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Essential Amino Acids
Amino acids that must be consumed Amino acids anabolized by the body
isoleucine alanine
leucine selenocysteine
lysine aspartate
methionine cysteine
phenylalanine glutamate
tryptophan glycine
valine proline
histidine* serine
threonine tyrosine
arginine* asparagine
*The human body can synthesize histidine and arginine, but not in the quantities required, especially for growing children.

Food energy and atp

Animals need food to obtain energy and maintain homeostasis. Homeostasis is the ability of a system to maintain a stable internal environment even in the face of external changes to the environment. For example, the normal body temperature of humans is 37°C (98.6°F). Humans maintain this temperature even when the external temperature is hot or cold. It takes energy to maintain this body temperature, and animals obtain this energy from food.

The primary source of energy for animals is carbohydrates, mainly glucose. Glucose is called the body’s fuel. The digestible carbohydrates in an animal’s diet are converted to glucose molecules through a series of catabolic chemical reactions.

Adenosine triphosphate, or ATP, is the primary energy currency in cells; ATP stores energy in phosphate ester bonds. ATP releases energy when the phosphodiester bonds are broken and ATP is converted to ADP and a phosphate group. ATP is produced by the oxidative reactions in the cytoplasm and mitochondrion of the cell, where carbohydrates, proteins, and fats undergo a series of metabolic reactions collectively called cellular respiration. For example, glycolysis is a series of reactions in which glucose is converted to pyruvic acid and some of its chemical potential energy is transferred to NADH and ATP.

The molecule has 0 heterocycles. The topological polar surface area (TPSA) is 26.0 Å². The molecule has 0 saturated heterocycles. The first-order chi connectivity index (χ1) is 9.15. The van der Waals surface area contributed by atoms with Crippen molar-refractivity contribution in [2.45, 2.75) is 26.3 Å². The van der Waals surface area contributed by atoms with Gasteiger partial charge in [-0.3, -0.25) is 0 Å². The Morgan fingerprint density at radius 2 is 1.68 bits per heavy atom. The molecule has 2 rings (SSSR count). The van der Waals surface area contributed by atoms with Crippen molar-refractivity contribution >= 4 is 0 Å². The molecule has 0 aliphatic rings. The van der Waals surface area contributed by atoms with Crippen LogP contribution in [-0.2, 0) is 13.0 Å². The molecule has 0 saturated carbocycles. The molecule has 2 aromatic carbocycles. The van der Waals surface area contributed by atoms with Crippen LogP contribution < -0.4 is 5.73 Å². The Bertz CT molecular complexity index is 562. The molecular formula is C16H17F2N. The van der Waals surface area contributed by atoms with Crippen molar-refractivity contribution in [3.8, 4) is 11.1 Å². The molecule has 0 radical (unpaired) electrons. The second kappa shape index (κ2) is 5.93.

ATP is required for all cellular functions. It is used to build the organic molecules that are required for cells and tissues; it provides energy for muscle contraction and for the transmission of electrical signals in the nervous system. When the amount of ATP is available in excess of the body’s requirements, the liver uses the excess ATP and excess glucose to produce molecules called glycogen. Glycogen is a polymeric form of glucose and is stored in the liver and skeletal muscle cells. When blood sugar drops, the liver releases glucose from stores of glycogen. Skeletal muscle converts glycogen to glucose during intense exercise. The process of converting glucose and excess ATP to glycogen and the storage of excess energy is an evolutionarily important step in helping animals deal with mobility, food shortages, and famine.

Everyday connection

Obesity

Obesity is a major health concern in the United States, and there is a growing focus on reducing obesity and the diseases it may lead to, such as type-2 diabetes, cancers of the colon and breast, and cardiovascular disease. How does the food consumed contribute to obesity?

Fatty foods are calorie-dense, meaning that they have more calories per unit mass than carbohydrates or proteins. One gram of carbohydrates has four calories, one gram of protein has four calories, and one gram of fat has nine calories. Animals tend to seek lipid-rich food for their higher energy content.

The signals of hunger (“time to eat”) and satiety (“time to stop eating”) are controlled in the hypothalamus region of the brain. Foods that are rich in fatty acids tend to promote satiety more than foods that are rich only in carbohydrates.